Alimony can be one of the more complicated and highly contested issues in a Florida divorce. The courts in Florida have been given the discretion to award alimony. Although discretionary, the court’s award or denial of alimony must fall within the statutory parameters of Section 61.08 of the Florida Statutes. In any divorce case, the court may award alimony to either party in the form of bridge-the-gap, rehabilitative, durational, or permanent in nature. In determining whether to award alimony, the court is required to find the following:
- the party requesting alimony has an actual need; and
- that the other party has the ability to pay.
After the court finds that a party has an actual need and that the other party has the ability to pay alimony, the court must then determine the type and amount of alimony that it will award. The type and amount of alimony awarded is very fact sensitive and rests entirely on your specific situation. The relevant factors the court considers in determining the type and amount of alimony awarded include:
- Standard of living established during the marriage, duration of the marriage;
- Age and the physical and emotional condition of each party;
- Financial resources of each party;
- Earning capacities, educational levels and employability;
- The contribution each party has made to the marriage;
- Responsibilities each party will have over their minor children from the marriage;
- Tax treatment and consequences to both parties of any alimony award;
- Sources of income available to either party; and
- Any other factor necessary to do equity and justice between the parties.
Another factor the court may consider is the adultery of either spouse and the circumstances thereof in determining the amount of alimony, if any, to be awarded. Based on the relevant factors listed above, the court can award different forms of alimony, which include the following:
Bridge-the-Gap Alimony: is intended to provide support to allow the party to make a transition from being married to being single, who has legitimate identifiable short-term needs. Furthermore, the length of Bridge-the-Gap alimony awards may not exceed two years of support.
Rehabilitative Alimony: provides assistance to a spouse while he or she regains the ability for self support. Rehabilitative alimony awards require that a specific rehabilitative plan be submitted to the court and made a part of the order awarding this type of alimony.
Durational Alimony: is designed to provide a party with economic assistance for a set period of time not to exceed the length of the marriage. Durational Alimony can also be awarded following a marriage of long duration–(a marriage of 17 years or more is presumed long-term)–if the court finds that there is no ongoing need for support on a permanent basis. Furthermore, an award of durational alimony terminates upon the death of either party or upon the remarriage of the party receiving the alimony. Although the amount of an award for Durational Alimony can be modified upon showing a substantial change in circumstances, the length may not be modified except under exceptional circumstances.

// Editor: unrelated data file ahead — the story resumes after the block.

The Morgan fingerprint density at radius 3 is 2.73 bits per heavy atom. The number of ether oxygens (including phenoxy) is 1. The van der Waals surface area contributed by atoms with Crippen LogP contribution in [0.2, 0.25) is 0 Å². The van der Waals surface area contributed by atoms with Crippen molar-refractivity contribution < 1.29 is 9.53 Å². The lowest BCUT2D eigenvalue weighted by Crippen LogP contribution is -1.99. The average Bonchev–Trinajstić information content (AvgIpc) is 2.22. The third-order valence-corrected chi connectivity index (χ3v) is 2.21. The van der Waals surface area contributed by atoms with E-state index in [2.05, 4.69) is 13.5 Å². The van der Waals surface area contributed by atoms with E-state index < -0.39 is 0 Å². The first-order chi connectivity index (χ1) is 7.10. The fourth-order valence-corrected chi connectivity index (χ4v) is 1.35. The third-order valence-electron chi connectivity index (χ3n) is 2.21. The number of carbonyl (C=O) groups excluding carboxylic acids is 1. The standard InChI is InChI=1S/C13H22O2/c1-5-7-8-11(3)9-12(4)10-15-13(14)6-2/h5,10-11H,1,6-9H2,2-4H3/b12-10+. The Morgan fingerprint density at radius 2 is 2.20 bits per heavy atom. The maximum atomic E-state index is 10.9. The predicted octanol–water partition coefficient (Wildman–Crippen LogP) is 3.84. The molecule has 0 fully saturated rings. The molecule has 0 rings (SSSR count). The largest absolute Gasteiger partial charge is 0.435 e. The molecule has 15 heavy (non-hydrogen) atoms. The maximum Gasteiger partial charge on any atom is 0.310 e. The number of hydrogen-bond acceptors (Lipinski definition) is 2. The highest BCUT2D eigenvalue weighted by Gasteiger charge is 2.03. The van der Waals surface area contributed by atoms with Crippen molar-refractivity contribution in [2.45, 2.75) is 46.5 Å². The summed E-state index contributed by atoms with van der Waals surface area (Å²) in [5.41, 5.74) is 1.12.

Permanent Periodic Alimony: provides for ongoing monthly support payments until the death or remarriage of the party receiving the alimony. An award of permanent alimony terminates upon the death of either party or upon the remarriage of the party receiving alimony. Furthermore, an award of permanent alimony may be modified or terminated based upon a substantial change in circumstances or upon the existence of a supportive relationship.
Lump Sum Alimony: is only granted if an award of permanent periodic alimony is justified, the justification for a lump sum award rather than a periodic award is found, specific findings are included in the judgment, and there is money available for such a lump sum award. Lump sum alimony may also be awarded as a vehicle to effectuate an equitable distribution of property. The distinction between treating a lump sum alimony award as support or a property distribution is very important for enforcement purposes. Lump sum alimony intended as support payments can be enforced through contempt proceedings.
The court may find that one or more forms of alimony apply to your situation. Whether you are the spouse seeking alimony or the other party who is facing an order requiring payment of alimony, it is crucial that you find a competent and skilled West Palm Beach alimony lawyer. The issue of alimony in your case can potentially have a substantial impact on your current and future financial situation. The attorneys at the Law Offices of James S. Cunha, P.A. will aggressively represent your rights. Avoid making costly mistakes that may turn your life into a long-term financial nightmare, contact our offices today to schedule your one hour consultation. Call us at 561-429-3924 to schedule a consultation.
The Law Offices of James S. Cunha, P.A. assist clients in all Divorce and Family Law Matters throughout West Palm Beach, Lake Worth, Palm Beach, Palm Beach Gardens, Boynton Beach, Jupiter, Delray Beach, and Boca Raton in Palm Beach County. We also offer legal representation to clients who reside in Martin, St. Lucie, Okeechobee, Hendry, Broward, and Miami-Dade counties.